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Is there a word for this?

ipsedixit Oct 26, 2013 04:56 PM

When you drop a bag of pomegranate seeds or a carton of blueberries (or whatever spheroid edible object) onto the floor, the majority of those seeds or berries inevitably and invariably find their way into crevices that are impossible to reach.

Is there a word for that?

If so, please tell me because I need to complete this thought:

"Fuck, I hate _____!"

Thank you.

  1. Veggo Oct 26, 2013 05:05 PM

    herbivorous rat-in-the-hole?

    1. k
      kitchengardengal Oct 26, 2013 05:08 PM

      .... feeding the mice.

      1. zeldaz51 Oct 26, 2013 05:11 PM

        Gravity.

        1 Reply
        1. re: zeldaz51
          JerryMe Oct 28, 2013 04:46 PM

          Yeah, that's the word and it is EVERYWHERE!

        2. greygarious Oct 26, 2013 05:19 PM

          Challenge accepted! Merging gluttony into the bowling mishap, the gutterball, I submit for your consideration: glutterballs.

          1. Caroline1 Oct 26, 2013 05:35 PM

            Yeah, it's called "mouse food." No problem for people like former vice presidents who have illnesses like atrial fibrillation, and are on Coumadin/warfarin therapy. You just crush up one of your pills and slip it into the cracks with the offending "mouse food". Did you know that warfarin is America's #1 selling rat poison???*

            *Do not do this if children or pets are resident in the home!!!

            1 Reply
            1. re: Caroline1
              DuffyH Oct 26, 2013 05:42 PM

              <Did you know that warfarin is America's #1 selling rat poison???*>

              Per it's Wiki entry (taken with the usual grain of...) Warfarin is declining in use, being surpassed by other coumarins that are more lethal and to which the rats aren't yet resistant, as they are to Warfarin.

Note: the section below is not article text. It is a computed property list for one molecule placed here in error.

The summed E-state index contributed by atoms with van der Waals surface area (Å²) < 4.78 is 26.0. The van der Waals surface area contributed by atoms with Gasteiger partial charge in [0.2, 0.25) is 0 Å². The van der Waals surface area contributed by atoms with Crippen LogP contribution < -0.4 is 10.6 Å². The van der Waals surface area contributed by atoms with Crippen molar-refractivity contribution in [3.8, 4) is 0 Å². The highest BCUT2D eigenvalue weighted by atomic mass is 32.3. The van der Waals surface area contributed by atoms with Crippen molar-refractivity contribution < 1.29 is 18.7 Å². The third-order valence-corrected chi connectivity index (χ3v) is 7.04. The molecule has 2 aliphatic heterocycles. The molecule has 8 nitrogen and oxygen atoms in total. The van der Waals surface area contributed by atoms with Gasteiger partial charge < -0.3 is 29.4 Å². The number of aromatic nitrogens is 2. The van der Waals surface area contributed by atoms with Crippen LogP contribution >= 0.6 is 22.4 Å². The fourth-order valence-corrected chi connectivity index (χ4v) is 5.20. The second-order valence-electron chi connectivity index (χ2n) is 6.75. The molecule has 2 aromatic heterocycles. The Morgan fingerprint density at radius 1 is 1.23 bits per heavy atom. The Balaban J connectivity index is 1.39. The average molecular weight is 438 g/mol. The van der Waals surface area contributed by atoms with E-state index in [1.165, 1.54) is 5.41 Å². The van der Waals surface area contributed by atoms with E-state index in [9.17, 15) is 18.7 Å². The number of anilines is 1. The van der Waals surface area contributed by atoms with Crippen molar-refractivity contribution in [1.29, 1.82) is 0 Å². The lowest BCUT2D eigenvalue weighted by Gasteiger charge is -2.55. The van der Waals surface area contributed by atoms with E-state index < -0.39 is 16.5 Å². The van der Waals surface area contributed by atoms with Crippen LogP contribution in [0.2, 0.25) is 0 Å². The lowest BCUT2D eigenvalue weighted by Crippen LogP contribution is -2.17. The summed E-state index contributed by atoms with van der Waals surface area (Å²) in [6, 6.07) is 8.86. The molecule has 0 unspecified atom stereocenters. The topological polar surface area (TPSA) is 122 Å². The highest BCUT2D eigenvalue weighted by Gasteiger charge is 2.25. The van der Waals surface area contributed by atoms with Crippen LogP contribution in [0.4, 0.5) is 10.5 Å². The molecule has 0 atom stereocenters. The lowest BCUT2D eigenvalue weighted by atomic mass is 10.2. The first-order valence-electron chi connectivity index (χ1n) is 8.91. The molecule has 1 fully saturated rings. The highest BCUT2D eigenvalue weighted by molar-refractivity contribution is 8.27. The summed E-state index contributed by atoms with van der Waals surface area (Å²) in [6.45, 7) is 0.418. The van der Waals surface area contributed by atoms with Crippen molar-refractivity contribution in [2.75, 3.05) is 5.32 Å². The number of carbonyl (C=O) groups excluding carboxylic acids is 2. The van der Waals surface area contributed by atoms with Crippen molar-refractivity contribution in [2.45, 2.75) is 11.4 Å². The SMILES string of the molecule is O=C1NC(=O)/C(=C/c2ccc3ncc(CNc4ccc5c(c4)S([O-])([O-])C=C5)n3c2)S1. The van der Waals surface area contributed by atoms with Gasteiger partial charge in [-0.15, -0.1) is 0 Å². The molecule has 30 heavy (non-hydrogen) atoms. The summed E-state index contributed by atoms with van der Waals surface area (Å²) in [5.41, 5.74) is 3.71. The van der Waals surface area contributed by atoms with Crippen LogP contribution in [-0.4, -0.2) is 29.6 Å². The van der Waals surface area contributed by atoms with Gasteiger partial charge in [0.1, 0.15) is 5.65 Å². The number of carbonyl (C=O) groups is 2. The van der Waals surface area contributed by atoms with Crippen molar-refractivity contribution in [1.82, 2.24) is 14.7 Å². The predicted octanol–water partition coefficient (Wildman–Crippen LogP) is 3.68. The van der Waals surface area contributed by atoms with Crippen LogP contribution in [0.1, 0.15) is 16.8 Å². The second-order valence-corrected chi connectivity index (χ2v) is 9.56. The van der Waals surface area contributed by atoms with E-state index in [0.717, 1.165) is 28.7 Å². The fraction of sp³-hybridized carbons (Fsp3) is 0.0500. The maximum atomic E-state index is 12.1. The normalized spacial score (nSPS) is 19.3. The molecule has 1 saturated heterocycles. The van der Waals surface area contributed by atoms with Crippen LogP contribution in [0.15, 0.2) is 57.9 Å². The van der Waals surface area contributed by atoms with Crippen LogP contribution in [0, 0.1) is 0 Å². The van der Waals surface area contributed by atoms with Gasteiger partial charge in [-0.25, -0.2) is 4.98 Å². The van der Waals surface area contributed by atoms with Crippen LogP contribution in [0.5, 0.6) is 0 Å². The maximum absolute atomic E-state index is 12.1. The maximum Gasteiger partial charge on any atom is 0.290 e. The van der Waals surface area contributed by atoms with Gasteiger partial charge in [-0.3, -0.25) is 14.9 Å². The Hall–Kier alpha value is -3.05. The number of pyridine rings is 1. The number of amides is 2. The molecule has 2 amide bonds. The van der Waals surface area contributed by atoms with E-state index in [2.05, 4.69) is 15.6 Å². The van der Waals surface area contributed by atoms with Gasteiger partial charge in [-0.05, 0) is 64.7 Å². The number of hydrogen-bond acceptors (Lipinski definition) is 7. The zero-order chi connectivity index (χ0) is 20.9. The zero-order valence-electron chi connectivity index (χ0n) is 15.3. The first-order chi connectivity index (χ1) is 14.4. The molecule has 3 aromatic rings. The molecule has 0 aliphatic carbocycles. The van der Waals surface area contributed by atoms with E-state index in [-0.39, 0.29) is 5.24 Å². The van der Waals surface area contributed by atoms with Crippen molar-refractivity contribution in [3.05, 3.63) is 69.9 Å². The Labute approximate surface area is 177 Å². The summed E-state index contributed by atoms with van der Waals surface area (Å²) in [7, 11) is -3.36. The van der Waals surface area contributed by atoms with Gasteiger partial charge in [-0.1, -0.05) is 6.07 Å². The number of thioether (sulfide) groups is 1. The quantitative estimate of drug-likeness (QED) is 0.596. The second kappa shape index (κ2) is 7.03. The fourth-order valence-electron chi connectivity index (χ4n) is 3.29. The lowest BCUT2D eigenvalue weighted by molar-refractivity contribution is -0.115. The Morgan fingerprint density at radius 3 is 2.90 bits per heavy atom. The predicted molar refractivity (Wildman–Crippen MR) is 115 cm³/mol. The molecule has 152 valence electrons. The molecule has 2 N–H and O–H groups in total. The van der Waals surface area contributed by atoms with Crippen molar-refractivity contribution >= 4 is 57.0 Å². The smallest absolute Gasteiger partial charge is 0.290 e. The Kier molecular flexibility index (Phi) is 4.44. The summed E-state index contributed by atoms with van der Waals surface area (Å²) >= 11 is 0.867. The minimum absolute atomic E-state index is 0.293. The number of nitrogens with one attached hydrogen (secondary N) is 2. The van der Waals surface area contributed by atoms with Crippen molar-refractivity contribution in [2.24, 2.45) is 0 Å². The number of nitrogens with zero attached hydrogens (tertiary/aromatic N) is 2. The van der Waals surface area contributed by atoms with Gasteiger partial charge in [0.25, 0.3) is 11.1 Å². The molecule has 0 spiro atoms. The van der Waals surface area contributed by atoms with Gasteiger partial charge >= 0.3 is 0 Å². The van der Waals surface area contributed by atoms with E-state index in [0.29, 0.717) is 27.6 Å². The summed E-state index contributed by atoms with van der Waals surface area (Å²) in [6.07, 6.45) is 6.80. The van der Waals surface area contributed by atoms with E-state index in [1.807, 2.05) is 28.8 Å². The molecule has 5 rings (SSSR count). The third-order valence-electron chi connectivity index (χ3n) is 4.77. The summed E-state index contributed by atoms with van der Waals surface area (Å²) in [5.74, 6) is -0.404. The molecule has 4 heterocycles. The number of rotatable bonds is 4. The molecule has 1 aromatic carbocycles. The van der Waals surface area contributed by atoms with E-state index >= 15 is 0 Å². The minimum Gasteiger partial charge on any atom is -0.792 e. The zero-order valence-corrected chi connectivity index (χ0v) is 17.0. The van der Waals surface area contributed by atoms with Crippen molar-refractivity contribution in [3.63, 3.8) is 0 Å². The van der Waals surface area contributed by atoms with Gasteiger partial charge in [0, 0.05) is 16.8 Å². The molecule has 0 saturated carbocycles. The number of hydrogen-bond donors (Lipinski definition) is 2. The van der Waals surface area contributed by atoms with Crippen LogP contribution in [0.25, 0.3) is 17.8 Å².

But if isn't today, it sure was!

            2. biondanonima Oct 26, 2013 06:56 PM

              This sounds like a problem for a German. Linguafood, wo bist du?

              1. MplsM ary Oct 26, 2013 09:00 PM

                It's either
                1) the butterfingers corollary of Newtons laws, or
                2) Fig Newton's first law of motion.

                1 Reply
                1. re: MplsM ary
                  ipsedixit Oct 26, 2013 09:04 PM

                  Or maybe what Murphy did after eating a Fig Newton?

                2. p
                  pine time Oct 28, 2013 12:33 PM

                  At our house, they're cousins to dust bunnies, so we call 'em "roller bunnies."

                  1. Will Owen Oct 28, 2013 12:45 PM

                    I've had several houses that had abundant unreachable crannies in the kitchen. This is not one of them, but back when I did occasionally feed the mice (especially in that old farmhouse outside of Sonora, where stuff would go through the floorboards onto the dirt beneath) there were several words I commonly used, none of which was a noun describing the situation. More of an expletive …

                    1. NonnieMuss Oct 28, 2013 03:56 PM

                      Scattershot, as in "the rice went all scattershot." In my house anyway.

                      1. KaimukiMan Oct 28, 2013 04:09 PM

                        rebounds

                        works in a variety of ways and is sufficiently vague as to confuse those around you. or maybe combine it with scattershot to become "scattershot rebounds", the redundancy sort of fills an emotional need to vent at length.

                        "Great Zeus, these scattershot rebounds are most annoying" or words to that effect.

                        1 Reply
                        1. re: KaimukiMan
                          Caroline1 Oct 28, 2013 04:45 PM

                          I prefer to think of them as mini-time capsules stored away for some future amateur archaeologist to ponder... "Blech! Who the he'll would eat THAT!"

                        2. cayjohan Oct 28, 2013 07:14 PM

                          "Shop Vac Time."

                          1. jrvedivici Oct 29, 2013 08:44 AM

                            "The Dallas Cowboys'" pretty much completes that sentence.

                            1. Midlife Oct 29, 2013 11:11 AM

                              Maybe they go to the same place as all those half-pairs of socks????? But, my son has a French Bulldog that can root out anything. She's not good with socks, but may be helpful with blueberries.

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